The lead artists for this year’s projects are: Jen Liu, who will combine augmented reality, web interfaces, choreography, sculptural props and costumes, and audio to tell stories of people whose lives have been made invisible; Ben Levine, who will create dance work incorporating disability robotics; anthropologist Heesoo Kwon, who will imagine a space for our past and present to converge, creating a community process with shamanistic ritual elements to heal from generational traumas; Skawennati, who will help bridge traditional First Nations food and dress culture across borders; Stephanie Dinkins, who will honor and care for often overlooked histories by archiving them within living trees for future extraction and sharing; Eve Sussman and Simon Lee, who will use livestreamed performances to examine how human nature changes not at the pace of technological advancement, but at the rate of human emotion; Susana Ruiz and Huy Truong, who will invoke the last Chinatown in Santa Cruz, Calif. through site-specific augmented reality performances and memorials; Trimpin, who will explore the interplay between humans and machines through choreography and music set on an ensemble of human and autonomous dancers and cellists; Heather Dewey-Hagborg, who will explore multimedia hybrid performance and live film investigating xenotransplantation; and Cristóbal Martinez and Kade L. Twist, who will use generative music performance and instruments that use video game mechanics to explore relationships between land, community, and worldview.
This year’s commissioning organizations are: / (pronounced slash), AXIS Dance Company, Chinese Culture Center of San Francisco, Gray Area, Institute of Contemporary Art San José, Long Now Foundation, Santa Cruz Museum of Art and History, Other Minds, The Exploratorium, and Leonardo/ISAST.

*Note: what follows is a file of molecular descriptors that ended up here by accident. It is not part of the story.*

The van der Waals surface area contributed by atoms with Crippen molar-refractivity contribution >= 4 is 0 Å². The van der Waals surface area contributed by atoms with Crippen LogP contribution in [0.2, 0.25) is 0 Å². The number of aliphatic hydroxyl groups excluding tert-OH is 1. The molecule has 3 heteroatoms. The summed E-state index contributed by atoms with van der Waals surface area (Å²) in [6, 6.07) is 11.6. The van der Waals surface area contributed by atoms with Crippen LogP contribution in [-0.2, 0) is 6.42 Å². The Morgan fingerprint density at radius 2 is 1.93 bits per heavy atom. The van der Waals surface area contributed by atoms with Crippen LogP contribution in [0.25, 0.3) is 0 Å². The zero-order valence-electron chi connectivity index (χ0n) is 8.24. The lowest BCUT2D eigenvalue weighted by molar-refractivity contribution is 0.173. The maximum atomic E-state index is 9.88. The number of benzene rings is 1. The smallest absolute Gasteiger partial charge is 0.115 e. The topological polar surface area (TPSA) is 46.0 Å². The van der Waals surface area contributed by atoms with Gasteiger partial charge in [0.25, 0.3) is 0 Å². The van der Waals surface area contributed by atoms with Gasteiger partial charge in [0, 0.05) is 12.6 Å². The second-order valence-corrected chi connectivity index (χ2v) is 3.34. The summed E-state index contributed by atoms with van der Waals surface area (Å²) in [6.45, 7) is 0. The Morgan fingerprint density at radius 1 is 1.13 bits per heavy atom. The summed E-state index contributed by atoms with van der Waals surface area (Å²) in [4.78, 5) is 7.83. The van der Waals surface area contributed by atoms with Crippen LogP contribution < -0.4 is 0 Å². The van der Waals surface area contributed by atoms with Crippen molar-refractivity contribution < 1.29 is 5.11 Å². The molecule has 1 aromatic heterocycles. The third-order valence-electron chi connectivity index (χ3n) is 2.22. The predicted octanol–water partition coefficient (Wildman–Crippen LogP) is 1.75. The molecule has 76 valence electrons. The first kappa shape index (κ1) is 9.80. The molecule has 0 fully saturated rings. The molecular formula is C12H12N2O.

Previous rounds of the Hewlett 50 Arts Commissions supported the creation and premiere of new works in the disciplines of music composition, dance, theater, and folk and traditional arts.
More information about this year’s commissions and presenting organizations and information about all 50 commissions can be found on the Hewlett Foundation website.
For more information on the Hewlett 50 Commissions and the Hewlett Foundation’s Performing Arts Program, please visit hewlett.org.
About the Hewlett Foundation
The William and Flora Hewlett Foundation is a nonpartisan, private charitable foundation that advances ideas and supports institutions to promote a better world. For more than 50 years, the foundation has supported efforts to advance education for all, preserve the environment, support vibrant performing arts, strengthen Bay Area communities, make the philanthropy sector more effective, and foster gender equity and responsive governance around the world.
Today, it is one of the largest philanthropic institutions in the United States, awarding over $516 million in grants in 2021 to organizations across the globe to help people build better lives.
Deputy Director of Communications, William and Flora Hewlett Foundation
SOURCE The William and Flora Hewlett Foundation